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Of Guilt and Memories

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“What about you, Mr Shatterhand?“ Mariano asked, still laughing. “Any scars that have tales to tell?“

Winnetou felt himself snap back to focus when the attention turned to his brother.

It was a warm evening. They—himself, Charley, a Yankee named Green and a pair of brothers named Sanchez from further south—did not need to rush and so they decided to settle down for the night. A small campfire had been lit and stories were exchanged as the sun slowly retreated over the horizon. At some point, the conversation had turned to past scrapes.

Green, a fur hunter, was full of such stories. He had been in mortal peril far too many times, be it because of a bear or a native on a warpath, and told his tales with great humour and enthusiasm. Mariano had one—a tale both thrilling and heart-warming since it had started with being shot in the side and ended with meeting his future wife—and his older brother Diego had been silent. Winnetou had stayed silent as well; the thought of scars had left him remembering times long gone.

Charley grinned. “Far too many of them, I'd say!“ He laughed, and added: “I tend to get in the way of far too many blades and bullets, you know?“

“And what of the most famous scar?” said Green.

Winnetou felt the muscles in his jaw tense up, teeth clicking shut and tongue pressing hard against the roof of his mouth—but for once, his friend did not notice. Charley had let his smile fade and his gaze drop to the fire, absent-mindedly reaching a hand to his neck and letting his fingers graze the rough, jagged edges of the old scar.

After six years, it has faded from a dark, angry red to a much more palatable shade of pink, but it was still there, still visible and prominent. It drew attention. Men would stop to whisper to their companions. Women would raise a hand to their hearts in silent horror. Some would cross themselves, thinking, perhaps, that only the will of a higher power could have saved him from a wound so clearly fatal.

Winnetou could not blame them. Not when he still thanked any spirit that would listen that his brother had survived.

Charley let his hand drop. “Doesn't everyone know how I got this one?” he asked in a quiet voice.

“I mean, yes,“ said Green, “but, well—still seems like a thrilling tale, to hear it straight from you.”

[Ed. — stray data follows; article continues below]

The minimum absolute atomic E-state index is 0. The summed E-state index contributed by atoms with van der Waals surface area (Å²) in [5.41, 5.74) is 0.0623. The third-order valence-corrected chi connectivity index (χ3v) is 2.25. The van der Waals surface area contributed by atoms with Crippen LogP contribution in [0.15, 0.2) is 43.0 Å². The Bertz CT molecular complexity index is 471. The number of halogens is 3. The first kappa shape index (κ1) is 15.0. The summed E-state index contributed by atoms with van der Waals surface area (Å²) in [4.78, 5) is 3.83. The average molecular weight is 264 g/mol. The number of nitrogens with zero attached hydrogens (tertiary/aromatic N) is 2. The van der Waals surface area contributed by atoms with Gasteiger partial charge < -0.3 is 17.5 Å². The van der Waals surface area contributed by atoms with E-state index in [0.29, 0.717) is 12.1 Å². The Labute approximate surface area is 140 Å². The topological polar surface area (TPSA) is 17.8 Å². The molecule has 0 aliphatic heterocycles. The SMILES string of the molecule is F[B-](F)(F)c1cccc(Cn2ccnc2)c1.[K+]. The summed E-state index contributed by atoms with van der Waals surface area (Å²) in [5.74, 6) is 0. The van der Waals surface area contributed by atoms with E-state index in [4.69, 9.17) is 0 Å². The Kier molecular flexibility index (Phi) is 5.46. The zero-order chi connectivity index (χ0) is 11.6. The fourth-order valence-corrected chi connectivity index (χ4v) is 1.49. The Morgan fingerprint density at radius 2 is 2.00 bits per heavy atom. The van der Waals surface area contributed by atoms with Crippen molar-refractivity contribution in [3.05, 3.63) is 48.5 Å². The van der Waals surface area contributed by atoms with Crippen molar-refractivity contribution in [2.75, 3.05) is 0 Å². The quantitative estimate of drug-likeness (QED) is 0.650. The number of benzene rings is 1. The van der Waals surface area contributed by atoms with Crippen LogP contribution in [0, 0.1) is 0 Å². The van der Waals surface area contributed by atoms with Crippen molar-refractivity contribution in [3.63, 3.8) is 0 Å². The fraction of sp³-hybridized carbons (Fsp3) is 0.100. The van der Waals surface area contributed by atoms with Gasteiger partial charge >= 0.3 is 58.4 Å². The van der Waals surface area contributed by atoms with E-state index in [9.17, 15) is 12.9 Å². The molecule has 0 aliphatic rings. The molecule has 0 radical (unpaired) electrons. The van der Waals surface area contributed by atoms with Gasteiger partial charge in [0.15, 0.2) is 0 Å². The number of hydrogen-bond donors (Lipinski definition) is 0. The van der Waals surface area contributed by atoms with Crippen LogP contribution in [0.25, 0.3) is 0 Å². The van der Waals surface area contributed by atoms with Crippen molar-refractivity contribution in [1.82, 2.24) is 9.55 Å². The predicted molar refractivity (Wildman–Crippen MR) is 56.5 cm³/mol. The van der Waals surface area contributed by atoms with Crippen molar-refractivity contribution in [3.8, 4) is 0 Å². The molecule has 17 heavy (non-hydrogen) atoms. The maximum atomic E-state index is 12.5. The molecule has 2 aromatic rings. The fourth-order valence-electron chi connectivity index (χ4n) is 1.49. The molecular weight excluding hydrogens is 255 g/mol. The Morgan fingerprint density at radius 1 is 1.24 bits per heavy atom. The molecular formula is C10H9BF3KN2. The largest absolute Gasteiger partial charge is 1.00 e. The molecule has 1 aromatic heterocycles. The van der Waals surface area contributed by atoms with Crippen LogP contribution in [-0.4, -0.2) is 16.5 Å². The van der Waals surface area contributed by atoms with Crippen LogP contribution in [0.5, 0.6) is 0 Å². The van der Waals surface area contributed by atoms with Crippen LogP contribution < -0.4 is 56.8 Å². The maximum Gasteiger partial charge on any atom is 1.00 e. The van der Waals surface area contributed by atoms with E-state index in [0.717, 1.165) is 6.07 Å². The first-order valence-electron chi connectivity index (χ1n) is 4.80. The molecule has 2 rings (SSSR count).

Charley shook his head. “It’s not much of a tale,“ he said. “I was fighting Intschu-tschuna, I think, I—it’s been six years, I really don’t remember it very well.”

“Please, sir, do remember,“ said Green, excitedly. “Wasn't it Winnetou who gave you that scar? That's what they say at least.“

Mariano's dark, perceptive eyes darted between all three of them, a deep crevice appearing in between his brows. His brother, despite his laid-back posture, seemed to be watching the exchange like a hawk as well. Green? Green almost gave off the impression of a child in a candy store.

“Well, yes, he did.“ Charley kept his gaze firmly to the ground, not meeting anyone's eye; his face was hidden, out of reach of the fire's pale light. “As I said, I was fighting his father. I don't—I don't remember what exactly was happening. I mean—I managed to beat him, I think—I remember standing above his unconscious body.“

Charley remained silent for a while; the others did not interrupt this, seeing that he was gathering his words. Winnetou found himself remembering the day they first met.

A summer's day—the skies were bright and clear, the air hot, dry and heavy with the scent of fear and blood; he could almost taste the copper on his tongue. A corpse of a man, torn to pieces. Grey fur, red blood. And—him.

He was eighteen, as he had later learned—he had barely stood on the line between a child and a man—and yet, there he was, victorious, a knife held firmly in his hand and the carcass of a grey bear growing cold at his feet. At first, Winnetou had been impressed. He had been content to stand back and simply observe the young man; he noticed the untamed, gold-tinted hair, the tired, bruise-like circles under his eyes, the anger slowly seeping through as he argued with the other pale faces—and then, the boy had turned to meet his eyes. His gaze was firm, determined, and seemed to pierce right through him, and yet there was no judgement or prejudice in his eyes. At that moment, Winnetou had felt the pull of affection in his chest.

And then, there had been a drunk man and a murderer, and he had decided the emotion to be a parasite.

“Well—you must understand what it looked like,” Charley finally continued. ”In the middle of the battle—it must’ve, well.“ His voice was barely above a whisper. “It must’ve looked like I killed him.”

It had. At that very moment, when the pale-faced man stood above his father—just like he had stood above the still-warm carcass of the bear—all of it, every emotion that had been simmering under the surface had come to a horrible, devastating boiling point. He wanted blood. He needed blood, that man's blood—and soon, very soon, it would stain his hands and his nightmares forever—

Charley cleared his throat, once again ripping him out of his swirling thoughts. “And so, Winnetou fought me. Well, I did not win that one.”